William Strong  140th Naval Construction Battalion (SeaBees)

Pitylou Airstrip
The chores on Pitylou were mostly maintenance type stuff
This strip was not a fighter base as such. It was more or less a support strip. The navy used it for a brief period while we were there to practice carrier landings.. These mostly in early eve and after dark . One other time it accepted some large number of aircraft which stopped for service. I presume they were replacement aircraft. The planes were the Grumman TBF. type - some F6's. Other aircraft were 2 engine planes . B-25's I think . Not numerous but they did fly patrols in the Area. I went on one of these flights as a "guest" Pretty boring as visibility from within was not good. The crew occupied their spots.. Flight of about one half hour.. I recall a crew member having me and several others moved forward as we made the landing approach. The tenure on Pitylou was very short - The facilities were shut down and the war moved north .

Managing the "Grease Rack" on Manus
Our company was sent back to the main Island and I was assigned to Transportation. I and one other managed the "grease rack" as it was called, actually a service station.. All vehicles carried a service schedule stenciled on the dash and the drivers brought them in as scheduled.,Jeeps 4 X4's Trucks - the works. The platform was built into a hillside which allowed free access to the underchassis. Our equipment consisted of aircompressor, barrels of oil and grease.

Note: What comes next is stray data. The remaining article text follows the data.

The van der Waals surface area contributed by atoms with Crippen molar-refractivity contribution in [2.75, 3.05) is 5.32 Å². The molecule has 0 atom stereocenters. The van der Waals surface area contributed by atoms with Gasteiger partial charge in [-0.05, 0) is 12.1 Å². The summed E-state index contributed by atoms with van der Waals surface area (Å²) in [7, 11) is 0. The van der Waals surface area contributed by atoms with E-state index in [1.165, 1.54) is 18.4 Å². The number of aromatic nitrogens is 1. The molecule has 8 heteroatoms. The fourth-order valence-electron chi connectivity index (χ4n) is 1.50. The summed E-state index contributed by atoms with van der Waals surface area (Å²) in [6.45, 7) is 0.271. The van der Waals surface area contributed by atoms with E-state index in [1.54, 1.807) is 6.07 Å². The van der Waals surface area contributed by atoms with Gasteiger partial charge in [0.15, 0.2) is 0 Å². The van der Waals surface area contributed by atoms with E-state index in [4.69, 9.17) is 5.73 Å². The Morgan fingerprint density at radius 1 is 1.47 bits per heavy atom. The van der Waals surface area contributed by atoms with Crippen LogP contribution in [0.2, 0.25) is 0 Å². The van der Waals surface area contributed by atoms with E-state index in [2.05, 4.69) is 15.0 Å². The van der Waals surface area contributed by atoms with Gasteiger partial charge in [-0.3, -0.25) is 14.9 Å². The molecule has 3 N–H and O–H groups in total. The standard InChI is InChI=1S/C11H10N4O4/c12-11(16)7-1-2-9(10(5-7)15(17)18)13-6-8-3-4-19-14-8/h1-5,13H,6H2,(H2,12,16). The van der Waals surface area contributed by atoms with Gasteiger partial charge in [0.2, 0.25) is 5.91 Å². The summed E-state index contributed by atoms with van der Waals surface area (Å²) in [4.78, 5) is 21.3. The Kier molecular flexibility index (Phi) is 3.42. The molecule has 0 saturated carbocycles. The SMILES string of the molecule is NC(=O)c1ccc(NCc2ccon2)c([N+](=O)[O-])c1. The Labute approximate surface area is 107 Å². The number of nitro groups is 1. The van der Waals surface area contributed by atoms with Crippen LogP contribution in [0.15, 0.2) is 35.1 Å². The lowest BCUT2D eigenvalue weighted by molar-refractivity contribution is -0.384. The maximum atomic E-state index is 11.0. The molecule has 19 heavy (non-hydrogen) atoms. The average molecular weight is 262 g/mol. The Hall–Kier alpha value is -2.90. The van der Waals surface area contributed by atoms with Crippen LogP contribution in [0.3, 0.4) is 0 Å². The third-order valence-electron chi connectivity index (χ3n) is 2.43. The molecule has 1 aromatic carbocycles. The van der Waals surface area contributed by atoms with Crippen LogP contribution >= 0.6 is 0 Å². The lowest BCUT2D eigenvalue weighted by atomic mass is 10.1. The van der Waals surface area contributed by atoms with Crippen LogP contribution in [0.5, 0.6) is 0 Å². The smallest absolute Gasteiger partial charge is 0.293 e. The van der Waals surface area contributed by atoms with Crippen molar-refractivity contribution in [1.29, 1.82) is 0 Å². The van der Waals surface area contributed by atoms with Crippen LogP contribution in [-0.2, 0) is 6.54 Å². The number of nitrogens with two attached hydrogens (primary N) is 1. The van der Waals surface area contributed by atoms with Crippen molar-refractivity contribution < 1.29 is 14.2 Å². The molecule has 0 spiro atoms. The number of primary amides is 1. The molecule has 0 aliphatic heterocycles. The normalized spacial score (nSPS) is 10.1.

When a vehicle came for service one person would do all the top side stuff - the other ,below, would take care of those items . We could service a jeep in 10 minutes or less- A complete gas station service stop.. Water, oil, lube, battery and tires.. The forerunner of the after war "JIFFY LUBE" emporiums. My working partner was a fellow , last name Cermak from Texas. We both had worked service stations before the war. Duty hours started at 4 PM and we generally secured by 8 PM . Never did see the gas pump area.. must have been one! Mechanical repairs were performed at the big shop- they could and did perform all the things that went bad. I remember the Valves on the GM trucks were not so good- This was a big item of breakdown .

Good Eating
The shop was located near the beach. Some enterprising guys with assist from the boaters placed a big pole off shore in about 20 feet of water. A pulley was attached and a cable passed thru it to the shore line where it was attached to another pulley on another post. The welders made a large rectangular basket approx 4 feet by 10 feet and 3 foot high . It was attached to the cable and could be winched out and dropped. Winches from trucks were used for this .
These cages were baited with scraps from the galley, obtained after eve chow, winched out dropped and recovered in the early morning.. Full of Lobsters and or Crabs! A 55 gallon barrel with top cut off was the pot- heated by welders torches . For a period this "feast" was private to the transportation gang and a few from the Galley.
As word grew about this it was not long before the order came down that the catch was to go to the galley and most of the goodies were diverted to the officers mess. Naturally ALL of the catch never made it to the cook house. . I had plenty of lobster and crab at that time and do not care much for it now.

Seaplane Base at Manus
There was a seaplane base at Manus also, never got down there. PBY's mainly in for repair or whatever. "these things are not waterproof, never saw one that did not leak."


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